London Old Master sales (part 2)

July 3 2016

Image of London Old Master sales (part 2)

Picture: BG

Today I went to view Christie's Old Master sales at King St. And what an impressive sight it was - this year Christie's has put together an extremely strong sale. The weight of great art on show at King St. is also added to by a loan exhibition of works from private collections, which is displayed in some newly refurbished rooms on the ground floor. The exhibition includes works by Bacon, Freud, Gainsborough, Canaletto, Lawrence, and Turner. I also enjoyed seeing Landseer's famous Monarch of the Glen (above), which I don't recall seeing before. The exhibition is on until July 15th, and is well worth a visit.

As expected the most important painting of Christie's Evening Sale is the early Rubens of Lot and his Daughters. This is officially described as 'estimate on request' in the catalogue, but an estimate of £20m-£30m has been widely discussed. It's a great picture (and I know that's an over-used phrase in the art trade), in excellent condition, and I expect it to sell well. As mentioned earlier on AHN, Rubens is also included in the sale with a sketch of Venus Supplicating Jupiter from the Beit Collection (£1.2m-£1.8m).

There is a rather lovely, and entirely 'right', previously unknown portrait of a lady by Van Dyck. It is in perfect 'dealer bait' condition, cheaply estimated at £100k-£150k, and the temptation to take off the old varnish will be great. It should blossom into an engaging and important late English period Van Dyck - and will surely sell above the estimate. A full-length Titian is on offer at £2m-£3m, which price probably reflects the condition of the picture - it's a little thin in parts, which is alas so often the case with Titian. It seems that pictures by the most famous artists have, over time, been cleaned far more regularly than those by minor ones - and have consequently suffered from the attentions of over-enthusiastic 'restorers'.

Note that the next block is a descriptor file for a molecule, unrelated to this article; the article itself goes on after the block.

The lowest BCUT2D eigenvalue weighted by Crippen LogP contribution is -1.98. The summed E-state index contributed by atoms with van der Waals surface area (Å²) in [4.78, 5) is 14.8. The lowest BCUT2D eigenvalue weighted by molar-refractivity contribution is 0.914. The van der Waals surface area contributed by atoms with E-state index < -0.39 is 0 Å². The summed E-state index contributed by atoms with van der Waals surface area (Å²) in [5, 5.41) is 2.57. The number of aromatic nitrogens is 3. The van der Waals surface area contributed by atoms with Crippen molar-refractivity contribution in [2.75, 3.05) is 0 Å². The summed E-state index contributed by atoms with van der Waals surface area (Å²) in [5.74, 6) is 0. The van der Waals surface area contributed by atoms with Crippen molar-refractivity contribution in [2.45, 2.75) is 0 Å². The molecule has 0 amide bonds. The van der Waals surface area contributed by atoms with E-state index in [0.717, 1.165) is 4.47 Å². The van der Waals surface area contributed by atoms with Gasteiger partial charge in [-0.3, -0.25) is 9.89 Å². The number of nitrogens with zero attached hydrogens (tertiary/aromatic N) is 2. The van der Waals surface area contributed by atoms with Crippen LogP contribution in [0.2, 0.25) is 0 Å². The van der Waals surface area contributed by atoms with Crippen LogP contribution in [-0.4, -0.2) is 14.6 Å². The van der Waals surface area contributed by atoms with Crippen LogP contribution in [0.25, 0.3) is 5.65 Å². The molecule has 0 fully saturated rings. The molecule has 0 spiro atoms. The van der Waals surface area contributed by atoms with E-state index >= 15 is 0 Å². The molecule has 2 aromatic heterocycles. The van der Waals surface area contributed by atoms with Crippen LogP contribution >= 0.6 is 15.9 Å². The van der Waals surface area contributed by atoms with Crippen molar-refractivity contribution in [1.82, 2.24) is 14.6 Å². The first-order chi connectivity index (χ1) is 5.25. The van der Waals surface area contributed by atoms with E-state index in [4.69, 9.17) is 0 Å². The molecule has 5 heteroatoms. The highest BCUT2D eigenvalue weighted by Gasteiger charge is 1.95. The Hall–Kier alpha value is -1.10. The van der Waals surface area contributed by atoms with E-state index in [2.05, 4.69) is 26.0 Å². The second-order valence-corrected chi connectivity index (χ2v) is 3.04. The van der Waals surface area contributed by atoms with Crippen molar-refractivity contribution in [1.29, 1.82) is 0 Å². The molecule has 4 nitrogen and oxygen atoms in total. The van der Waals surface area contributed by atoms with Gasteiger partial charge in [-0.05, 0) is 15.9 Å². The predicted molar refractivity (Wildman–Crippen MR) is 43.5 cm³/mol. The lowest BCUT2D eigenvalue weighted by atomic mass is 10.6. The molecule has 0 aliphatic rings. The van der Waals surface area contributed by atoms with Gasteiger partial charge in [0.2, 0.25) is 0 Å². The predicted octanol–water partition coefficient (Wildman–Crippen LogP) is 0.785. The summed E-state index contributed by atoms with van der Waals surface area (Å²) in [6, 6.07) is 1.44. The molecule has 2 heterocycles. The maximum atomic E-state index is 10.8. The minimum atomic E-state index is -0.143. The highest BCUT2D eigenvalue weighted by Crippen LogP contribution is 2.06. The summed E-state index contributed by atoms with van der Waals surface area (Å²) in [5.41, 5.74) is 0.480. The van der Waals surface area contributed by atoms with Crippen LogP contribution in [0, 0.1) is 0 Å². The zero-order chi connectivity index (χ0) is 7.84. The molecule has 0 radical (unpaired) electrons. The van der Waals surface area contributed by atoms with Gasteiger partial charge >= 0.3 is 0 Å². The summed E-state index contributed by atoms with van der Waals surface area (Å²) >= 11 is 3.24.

A rarity on offer at Christie's is a complete set of Peter Breughel the Younger's 'Four Seasons' estimated at £3m-£5m. Individual 'seasons' have made strong prices in the past, and I'd expect the set at Christie's to make more than the lower estimate. That said, the Breughel market has been affected by a recent decline in Russian buying. For some reason Russian buyers were particularly keen on Breughel the Younger, and for a while in the last decade his pictures became something of an art historical currency. A 'Payment of Tithes' by Brueghel the Younger is also in the sale £300k-£400k. Other pictures I liked included a Paulus Potter 'Milkmaid' at £250k-£350k, and a small Canaletto 'View on a River' at £700k-£1m.

The Christie's Day Sale catalogue is here, and includes a fine picture of giraffes by Jacques-Laurent Agasse (£40k-£60k). If I had the space, I'd buy this massive landscape by Jan Looten and Jan Wyck, a bargan at £15k-£25k.

Christie's drawing sale catalogue is here, with a nice 'colour beginning' by Turner at £150k-£200k. 

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